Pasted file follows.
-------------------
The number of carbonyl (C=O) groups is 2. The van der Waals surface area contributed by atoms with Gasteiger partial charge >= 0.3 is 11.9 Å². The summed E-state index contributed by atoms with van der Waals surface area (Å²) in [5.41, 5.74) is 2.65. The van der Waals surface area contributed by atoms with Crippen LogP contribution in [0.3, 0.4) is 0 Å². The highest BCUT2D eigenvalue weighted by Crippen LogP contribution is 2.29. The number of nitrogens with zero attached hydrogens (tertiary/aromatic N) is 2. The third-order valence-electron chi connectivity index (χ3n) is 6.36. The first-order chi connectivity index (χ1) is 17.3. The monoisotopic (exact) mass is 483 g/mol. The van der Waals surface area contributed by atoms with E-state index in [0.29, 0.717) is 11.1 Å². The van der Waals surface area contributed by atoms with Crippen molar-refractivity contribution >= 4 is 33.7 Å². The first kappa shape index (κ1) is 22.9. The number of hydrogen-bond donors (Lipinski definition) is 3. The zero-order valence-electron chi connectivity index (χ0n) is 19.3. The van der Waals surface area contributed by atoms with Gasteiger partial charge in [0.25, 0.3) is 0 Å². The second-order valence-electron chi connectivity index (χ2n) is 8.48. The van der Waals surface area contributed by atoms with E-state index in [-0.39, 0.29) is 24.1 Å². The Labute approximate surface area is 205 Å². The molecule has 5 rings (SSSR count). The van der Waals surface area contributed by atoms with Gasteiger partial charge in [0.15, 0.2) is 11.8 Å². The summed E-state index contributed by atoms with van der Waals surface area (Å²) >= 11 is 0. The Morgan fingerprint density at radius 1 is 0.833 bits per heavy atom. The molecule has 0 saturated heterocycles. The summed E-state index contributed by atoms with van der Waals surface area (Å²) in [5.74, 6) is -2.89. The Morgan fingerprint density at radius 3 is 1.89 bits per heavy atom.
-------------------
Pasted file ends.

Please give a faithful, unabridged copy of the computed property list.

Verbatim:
The number of carbonyl (C=O) groups is 2. The van der Waals surface area contributed by atoms with Gasteiger partial charge >= 0.3 is 11.9 Å². The summed E-state index contributed by atoms with van der Waals surface area (Å²) in [5.41, 5.74) is 2.65. The van der Waals surface area contributed by atoms with Crippen LogP contribution in [0.3, 0.4) is 0 Å². The highest BCUT2D eigenvalue weighted by Crippen LogP contribution is 2.29. The number of nitrogens with zero attached hydrogens (tertiary/aromatic N) is 2. The third-order valence-electron chi connectivity index (χ3n) is 6.36. The first-order chi connectivity index (χ1) is 17.3. The monoisotopic (exact) mass is 483 g/mol. The van der Waals surface area contributed by atoms with E-state index in [0.29, 0.717) is 11.1 Å². The van der Waals surface area contributed by atoms with Crippen molar-refractivity contribution >= 4 is 33.7 Å². The first kappa shape index (κ1) is 22.9. The number of hydrogen-bond donors (Lipinski definition) is 3. The zero-order valence-electron chi connectivity index (χ0n) is 19.3. The van der Waals surface area contributed by atoms with Gasteiger partial charge in [0.25, 0.3) is 0 Å². The second-order valence-electron chi connectivity index (χ2n) is 8.48. The van der Waals surface area contributed by atoms with E-state index in [-0.39, 0.29) is 24.1 Å². The Labute approximate surface area is 205 Å². The molecule has 5 rings (SSSR count). The van der Waals surface area contributed by atoms with Gasteiger partial charge in [0.15, 0.2) is 11.8 Å². The summed E-state index contributed by atoms with van der Waals surface area (Å²) >= 11 is 0. The Morgan fingerprint density at radius 1 is 0.833 bits per heavy atom. The molecule has 0 saturated heterocycles. The summed E-state index contributed by atoms with van der Waals surface area (Å²) in [5.74, 6) is -2.89. The Morgan fingerprint density at radius 3 is 1.89 bits per heavy atom.